Only 20% of Ammonium Nitrate Exploded on August 4th: Where Did the Rest Go?

Published August 1st, 2021 - 11:41 GMT
Lebanese people to mark the first anniversary of the Beirut's port blast on August 4.
On August 4, 2021 Lebanon will mark the first anniversary of the devastating port blast that thundered through the city, levelling entire neighbourhoods, killing more than 200 people and wounding 6,500 others. AFP
One year passed since the tragic Beirut port blast changed the lives of Lebanese people for ever.

An FBI investigation revealed that the amount of the ammonium nitrate which exploded in the Beirut blast on August 4th 2020 equals 522 tons out of the originally 2775 tons preserved in the port from 9 years ago.

The FBI report, unveiled days before the first anniversary of Beirut's port blast which killed 216 people, injured over 6,500 while destroying hundreds of thousands of houses, claims that 80% of the ammonium nitrate had disappeared before the exploasion. 

Several conspiracy theories on the disappearance of the lost ammonium nitrate amount came out; especially after a Lebanese official skipped the answer to the question asked days after the horrific incident.

One of the theories suggests that the rest of the amount was brought to be sent to the Syrian regime with claims saying it was transported from warehouse number 12 directly to Syria.

Lebanese people held several protests as the investigation into the cause of the huge blast is still a mystery. During the protests people called to remove immunities of officials involved in the explosion in order to have a fair investigation and trial. However, the Lebanese judge probing the case refused to take away ministers’ immunities.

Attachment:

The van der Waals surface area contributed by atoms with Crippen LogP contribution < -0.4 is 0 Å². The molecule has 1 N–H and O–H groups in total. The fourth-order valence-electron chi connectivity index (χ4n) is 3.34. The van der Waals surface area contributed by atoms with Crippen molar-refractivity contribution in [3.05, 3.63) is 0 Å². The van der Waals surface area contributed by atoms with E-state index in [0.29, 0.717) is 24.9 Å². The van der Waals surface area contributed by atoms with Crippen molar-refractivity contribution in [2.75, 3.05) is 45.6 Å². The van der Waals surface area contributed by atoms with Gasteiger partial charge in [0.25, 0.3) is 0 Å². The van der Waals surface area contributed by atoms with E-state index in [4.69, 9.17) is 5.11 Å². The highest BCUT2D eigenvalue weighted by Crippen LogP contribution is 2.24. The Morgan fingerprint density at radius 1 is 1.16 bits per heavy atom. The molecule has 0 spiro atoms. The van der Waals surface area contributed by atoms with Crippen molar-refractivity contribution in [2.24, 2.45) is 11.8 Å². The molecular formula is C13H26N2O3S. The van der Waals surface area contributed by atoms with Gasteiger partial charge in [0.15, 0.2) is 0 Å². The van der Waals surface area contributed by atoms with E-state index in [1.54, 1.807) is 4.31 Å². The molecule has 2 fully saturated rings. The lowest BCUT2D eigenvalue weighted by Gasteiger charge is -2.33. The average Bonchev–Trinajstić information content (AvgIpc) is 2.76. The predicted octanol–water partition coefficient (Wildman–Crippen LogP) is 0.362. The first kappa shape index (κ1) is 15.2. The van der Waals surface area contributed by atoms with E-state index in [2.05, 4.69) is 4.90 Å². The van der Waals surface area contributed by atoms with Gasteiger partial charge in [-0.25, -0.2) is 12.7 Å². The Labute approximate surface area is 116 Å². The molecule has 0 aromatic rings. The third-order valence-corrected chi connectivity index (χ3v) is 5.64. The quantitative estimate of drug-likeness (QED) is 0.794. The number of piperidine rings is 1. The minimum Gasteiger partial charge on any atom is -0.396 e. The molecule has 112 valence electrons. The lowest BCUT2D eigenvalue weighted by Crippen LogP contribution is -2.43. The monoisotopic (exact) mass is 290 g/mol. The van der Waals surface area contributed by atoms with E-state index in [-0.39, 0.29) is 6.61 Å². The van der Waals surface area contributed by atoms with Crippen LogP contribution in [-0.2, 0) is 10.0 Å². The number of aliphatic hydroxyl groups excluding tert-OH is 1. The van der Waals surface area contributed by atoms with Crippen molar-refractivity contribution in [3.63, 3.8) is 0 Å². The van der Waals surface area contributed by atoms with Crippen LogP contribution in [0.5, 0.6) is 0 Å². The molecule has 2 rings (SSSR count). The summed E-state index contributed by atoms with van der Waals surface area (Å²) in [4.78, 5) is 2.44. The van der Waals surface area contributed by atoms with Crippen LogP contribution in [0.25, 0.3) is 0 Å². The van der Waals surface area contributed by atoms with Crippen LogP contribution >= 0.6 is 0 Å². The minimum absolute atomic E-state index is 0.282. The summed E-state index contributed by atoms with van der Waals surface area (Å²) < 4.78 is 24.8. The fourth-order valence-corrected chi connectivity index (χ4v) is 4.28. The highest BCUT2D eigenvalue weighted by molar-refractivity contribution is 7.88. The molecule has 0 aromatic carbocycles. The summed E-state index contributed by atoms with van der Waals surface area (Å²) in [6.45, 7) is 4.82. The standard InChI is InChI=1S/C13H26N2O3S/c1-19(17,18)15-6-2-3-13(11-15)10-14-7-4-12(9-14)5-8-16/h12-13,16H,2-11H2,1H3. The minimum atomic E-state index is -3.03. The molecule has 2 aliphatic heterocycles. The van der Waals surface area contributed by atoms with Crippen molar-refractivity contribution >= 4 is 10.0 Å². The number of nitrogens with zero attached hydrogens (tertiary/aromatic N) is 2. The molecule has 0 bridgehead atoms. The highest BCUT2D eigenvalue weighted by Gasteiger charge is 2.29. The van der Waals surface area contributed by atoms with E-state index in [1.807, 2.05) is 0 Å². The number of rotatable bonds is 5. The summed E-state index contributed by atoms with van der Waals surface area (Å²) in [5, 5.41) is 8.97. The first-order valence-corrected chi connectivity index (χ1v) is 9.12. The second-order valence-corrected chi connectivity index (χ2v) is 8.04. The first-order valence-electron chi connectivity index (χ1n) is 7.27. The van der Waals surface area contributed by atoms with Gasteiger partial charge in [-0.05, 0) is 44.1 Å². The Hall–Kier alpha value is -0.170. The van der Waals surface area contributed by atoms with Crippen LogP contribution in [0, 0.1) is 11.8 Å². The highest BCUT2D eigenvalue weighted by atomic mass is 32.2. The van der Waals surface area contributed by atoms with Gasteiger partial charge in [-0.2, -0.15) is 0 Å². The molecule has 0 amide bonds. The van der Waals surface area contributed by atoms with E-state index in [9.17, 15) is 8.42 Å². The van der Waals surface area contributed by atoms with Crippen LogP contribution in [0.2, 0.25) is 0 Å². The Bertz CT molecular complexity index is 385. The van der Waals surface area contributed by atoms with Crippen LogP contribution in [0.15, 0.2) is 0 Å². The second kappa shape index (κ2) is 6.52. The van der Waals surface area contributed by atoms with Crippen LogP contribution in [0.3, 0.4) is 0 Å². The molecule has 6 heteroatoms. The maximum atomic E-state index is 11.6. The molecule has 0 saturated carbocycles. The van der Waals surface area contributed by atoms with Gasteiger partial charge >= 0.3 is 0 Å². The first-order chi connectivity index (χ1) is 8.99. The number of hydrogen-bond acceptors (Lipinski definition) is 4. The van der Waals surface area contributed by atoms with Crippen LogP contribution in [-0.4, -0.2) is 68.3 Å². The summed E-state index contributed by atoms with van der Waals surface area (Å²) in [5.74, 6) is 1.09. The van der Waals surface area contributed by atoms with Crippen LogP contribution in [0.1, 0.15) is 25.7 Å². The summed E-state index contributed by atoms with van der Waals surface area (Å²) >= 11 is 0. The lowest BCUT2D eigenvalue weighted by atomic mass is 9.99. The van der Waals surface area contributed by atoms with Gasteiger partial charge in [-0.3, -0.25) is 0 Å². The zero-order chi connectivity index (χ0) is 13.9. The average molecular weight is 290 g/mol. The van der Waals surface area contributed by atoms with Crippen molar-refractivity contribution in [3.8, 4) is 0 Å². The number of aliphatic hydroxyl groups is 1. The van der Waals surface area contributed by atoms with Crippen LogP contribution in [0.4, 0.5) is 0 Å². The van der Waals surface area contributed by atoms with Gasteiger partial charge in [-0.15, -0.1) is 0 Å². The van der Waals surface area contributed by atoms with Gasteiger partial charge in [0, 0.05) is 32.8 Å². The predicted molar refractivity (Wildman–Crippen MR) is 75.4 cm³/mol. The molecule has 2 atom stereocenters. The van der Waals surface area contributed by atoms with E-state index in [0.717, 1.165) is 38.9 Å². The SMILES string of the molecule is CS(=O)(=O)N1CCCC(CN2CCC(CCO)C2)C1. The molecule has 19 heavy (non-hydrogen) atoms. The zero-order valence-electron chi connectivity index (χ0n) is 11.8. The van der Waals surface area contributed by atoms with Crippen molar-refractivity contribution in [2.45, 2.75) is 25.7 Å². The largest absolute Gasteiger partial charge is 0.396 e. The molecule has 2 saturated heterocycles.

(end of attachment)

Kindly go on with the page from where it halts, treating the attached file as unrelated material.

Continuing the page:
A Lebanese member of Parliament, Ali Hasan Khalil, said that his party is ready to remove the immunity of officials involved in the port blast in 2020. The new PM-designate businessman Najib Mikati expressed sadness over the Beirut explosion calling it “the crime of the century.”

Lebanon’s former prime minister Saad Hariri posted on Twitter: “When countries are going through major crises, and a crime the size of the port blast happens, which was classified as the third largest explosion in history; there must be exceptional decisions taken to measure to the extent of the crime.”

One year on since Beirut’s port blast which left around $15 billion in property damage, UNICEF MENA is scheduled to hold a press conference on the conditions of kids and families following the horrific explosion after a survey on 1,200 people.

According to the UN’s survey the results are alarming. After the conference, the NGO will visit an exhibition of paintings of affected children displaying their fears and concerns, and equally their hopes and dreams.

Lebanon is currently facing the worst political and economic crisis in its history especially after the port blast and the novel COVID-19 pandemic as the Lebanese currency has lost more than 90 percent of its value since fall 2019 besides the medicine shortage that is taking people’s lives with the latest being Zahra Tleis a 9-year-old child who was killed after her parents couldn’t find the right medicine for her after being stung by a scorpion.

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